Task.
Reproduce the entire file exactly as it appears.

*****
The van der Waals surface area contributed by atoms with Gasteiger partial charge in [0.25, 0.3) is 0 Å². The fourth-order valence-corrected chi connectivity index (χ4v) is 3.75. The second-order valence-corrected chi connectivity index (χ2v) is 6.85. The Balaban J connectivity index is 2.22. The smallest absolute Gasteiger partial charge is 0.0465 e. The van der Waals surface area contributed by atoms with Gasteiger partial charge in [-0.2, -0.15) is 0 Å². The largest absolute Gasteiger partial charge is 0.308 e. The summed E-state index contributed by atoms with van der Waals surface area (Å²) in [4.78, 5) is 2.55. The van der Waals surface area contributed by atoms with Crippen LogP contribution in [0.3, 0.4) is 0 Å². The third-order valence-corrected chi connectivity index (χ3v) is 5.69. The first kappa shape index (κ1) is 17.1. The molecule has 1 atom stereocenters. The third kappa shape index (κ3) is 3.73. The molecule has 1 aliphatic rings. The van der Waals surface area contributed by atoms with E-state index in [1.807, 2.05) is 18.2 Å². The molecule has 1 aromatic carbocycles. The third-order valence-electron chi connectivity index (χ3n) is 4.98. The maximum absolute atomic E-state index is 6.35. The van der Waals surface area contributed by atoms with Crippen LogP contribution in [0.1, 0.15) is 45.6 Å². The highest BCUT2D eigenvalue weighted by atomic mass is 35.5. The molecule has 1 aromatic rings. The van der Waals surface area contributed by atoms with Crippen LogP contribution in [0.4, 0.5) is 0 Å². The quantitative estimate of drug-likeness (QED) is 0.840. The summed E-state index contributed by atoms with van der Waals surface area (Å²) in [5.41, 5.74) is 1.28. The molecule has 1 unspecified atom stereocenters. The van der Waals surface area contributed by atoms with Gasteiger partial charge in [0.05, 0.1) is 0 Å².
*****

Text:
The van der Waals surface area contributed by atoms with Gasteiger partial charge in [0.25, 0.3) is 0 Å². The fourth-order valence-corrected chi connectivity index (χ4v) is 3.75. The second-order valence-corrected chi connectivity index (χ2v) is 6.85. The Balaban J connectivity index is 2.22. The smallest absolute Gasteiger partial charge is 0.0465 e. The van der Waals surface area contributed by atoms with Gasteiger partial charge in [-0.2, -0.15) is 0 Å². The largest absolute Gasteiger partial charge is 0.308 e. The summed E-state index contributed by atoms with van der Waals surface area (Å²) in [4.78, 5) is 2.55. The van der Waals surface area contributed by atoms with Crippen LogP contribution in [0.3, 0.4) is 0 Å². The third-order valence-corrected chi connectivity index (χ3v) is 5.69. The first kappa shape index (κ1) is 17.1. The molecule has 1 atom stereocenters. The third kappa shape index (κ3) is 3.73. The molecule has 1 aliphatic rings. The van der Waals surface area contributed by atoms with E-state index in [1.807, 2.05) is 18.2 Å². The molecule has 1 aromatic carbocycles. The third-order valence-electron chi connectivity index (χ3n) is 4.98. The maximum absolute atomic E-state index is 6.35. The van der Waals surface area contributed by atoms with Crippen LogP contribution in [0.1, 0.15) is 45.6 Å². The highest BCUT2D eigenvalue weighted by atomic mass is 35.5. The molecule has 1 aromatic rings. The van der Waals surface area contributed by atoms with Crippen LogP contribution in [0.4, 0.5) is 0 Å². The quantitative estimate of drug-likeness (QED) is 0.840. The summed E-state index contributed by atoms with van der Waals surface area (Å²) in [5.41, 5.74) is 1.28. The molecule has 1 unspecified atom stereocenters. The van der Waals surface area contributed by atoms with Gasteiger partial charge in [0.05, 0.1) is 0 Å².